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    The South Dakota Senate has suspended a Republican state senator in a rare move that stripped her of legislative power while keeping the allegations against her a secret. Sen. Julie Frye-Mueller told reporters earlier Thursday that she was being punished following an exchange she had with a legislative aide about vaccinations. The Republican-controlled Senate voted to form a committee to investigate Frye-Mueller’s conduct and suspend her from voting or holding other rights of an elected official. Republican Sen. Michael Rohl, who initiated the motion to suspend Frye-Mueller, said in a statement that it was based on “serious allegations” and the need to ensure a safe working environment for employees. Frye-Mueller has opposed vaccination requirements in schools.

      Some participants in the Jan. 6 U.S. Capitol insurrection are taking their case that the 2020 presidential election was stolen to sympathetic audiences, including elected officials, in red states. In South Dakota, Republican lawmakers on Wednesday welcomed Trennis Evans III as he urged them to pass a resolution encouraging “humane and fair treatment” of those, like himself, who faced or are facing federal charges related to the deadly siege. The resolution failed — but the hearing underscored how sympathy for the Jan. 6 attack resounds among the grassroots of the GOP’s right wing. Republicans willing to confront such rhetoric face pushback.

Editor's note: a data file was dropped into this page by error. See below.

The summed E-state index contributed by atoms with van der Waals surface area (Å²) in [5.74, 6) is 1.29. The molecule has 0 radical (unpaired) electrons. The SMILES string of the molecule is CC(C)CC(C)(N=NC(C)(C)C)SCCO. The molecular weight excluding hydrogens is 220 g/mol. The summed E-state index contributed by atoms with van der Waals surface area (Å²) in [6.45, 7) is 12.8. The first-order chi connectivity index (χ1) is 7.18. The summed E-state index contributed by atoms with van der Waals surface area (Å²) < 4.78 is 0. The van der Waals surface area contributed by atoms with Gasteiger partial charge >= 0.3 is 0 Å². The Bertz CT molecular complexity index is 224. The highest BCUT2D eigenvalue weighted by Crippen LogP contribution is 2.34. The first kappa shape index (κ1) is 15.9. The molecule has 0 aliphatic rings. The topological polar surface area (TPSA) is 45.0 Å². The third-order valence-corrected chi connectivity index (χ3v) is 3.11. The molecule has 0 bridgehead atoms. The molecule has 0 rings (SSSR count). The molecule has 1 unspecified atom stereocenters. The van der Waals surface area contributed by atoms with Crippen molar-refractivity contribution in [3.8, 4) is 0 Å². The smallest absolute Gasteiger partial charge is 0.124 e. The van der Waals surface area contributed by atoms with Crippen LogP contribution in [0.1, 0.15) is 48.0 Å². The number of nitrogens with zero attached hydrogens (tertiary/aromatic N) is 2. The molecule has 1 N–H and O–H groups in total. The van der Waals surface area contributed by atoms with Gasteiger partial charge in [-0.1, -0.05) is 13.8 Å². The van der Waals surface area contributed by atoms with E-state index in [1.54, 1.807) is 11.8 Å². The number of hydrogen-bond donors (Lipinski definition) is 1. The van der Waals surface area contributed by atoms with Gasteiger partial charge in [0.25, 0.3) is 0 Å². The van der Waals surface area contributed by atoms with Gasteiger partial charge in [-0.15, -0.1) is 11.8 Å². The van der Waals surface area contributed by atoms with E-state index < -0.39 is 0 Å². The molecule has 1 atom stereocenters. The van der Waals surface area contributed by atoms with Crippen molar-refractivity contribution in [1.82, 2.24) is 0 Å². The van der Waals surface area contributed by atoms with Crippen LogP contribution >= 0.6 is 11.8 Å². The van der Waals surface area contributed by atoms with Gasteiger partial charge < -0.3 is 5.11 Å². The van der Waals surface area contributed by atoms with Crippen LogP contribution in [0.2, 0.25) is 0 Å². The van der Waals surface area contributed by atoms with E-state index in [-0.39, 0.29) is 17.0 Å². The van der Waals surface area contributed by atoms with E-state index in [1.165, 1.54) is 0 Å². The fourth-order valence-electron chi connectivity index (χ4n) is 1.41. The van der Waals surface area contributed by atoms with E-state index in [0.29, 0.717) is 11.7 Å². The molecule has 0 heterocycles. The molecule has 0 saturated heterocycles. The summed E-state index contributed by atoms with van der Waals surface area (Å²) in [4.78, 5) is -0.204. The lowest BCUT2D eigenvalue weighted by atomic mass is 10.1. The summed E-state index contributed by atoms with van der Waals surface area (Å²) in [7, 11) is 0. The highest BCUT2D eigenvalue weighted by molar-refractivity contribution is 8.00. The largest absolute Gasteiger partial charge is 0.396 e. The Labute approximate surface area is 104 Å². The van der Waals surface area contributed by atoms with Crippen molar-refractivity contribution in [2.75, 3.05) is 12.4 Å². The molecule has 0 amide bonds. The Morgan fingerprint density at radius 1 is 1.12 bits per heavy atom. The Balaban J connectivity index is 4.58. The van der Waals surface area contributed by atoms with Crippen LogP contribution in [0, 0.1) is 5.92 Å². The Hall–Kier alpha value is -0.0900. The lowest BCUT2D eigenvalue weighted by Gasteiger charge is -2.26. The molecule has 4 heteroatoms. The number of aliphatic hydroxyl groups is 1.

South Dakota Gov. Kristi Noem, along with the state’s Republican attorney general, say the state will prosecute pharmacists who dispense abortion-inducing pills. The Food and Drug Administration recently implemented a rule change that broadens access to the pills. The rule change’s impact has been blunted in states like South Dakota by laws limiting abortion broadly and the pills specifically. The Republican governor and South Dakota Attorney General Marty Jackley released a letter to South Dakota pharmacists saying they are “subject to felony prosecution” if they procure or dispense abortion-inducing drugs. The state bans all abortions except to save the life of the pregnant person.


      A Native American tribe in South Dakota says several of its members died when December storms buried their reservation in snow and left them stranded. Leaders of the Rosebud Sioux Tribe said this month that the deaths could have been prevented had it not been for a series of systemic failures. Tribal members are expressing anger at many people, including Republican Gov. Kristi Noem and the Indian Health Services — saying the little help that was offered came too late. A 12-year-old asthmatic boy who spent days struggling to breathe was among the dead — because an ambulance couldn't get to his home in time to help him.

      Gov. Kristi Noem is demanding the U.S. Department of Justice investigate why her family's social security numbers were leaked when Congress released its findings in the Jan. 6 investigation. The House Select Commission on the Ja. 6 Investigation's final report in December included White House logs of visitors in December 2020. About 2,000 people's social security numbers were included in the report, including numbers for Noem, her husband, her three children and her daughter's husband. Noem visited the White House in December 2020 and met with former President Donald Trump in her official capacity as governor.

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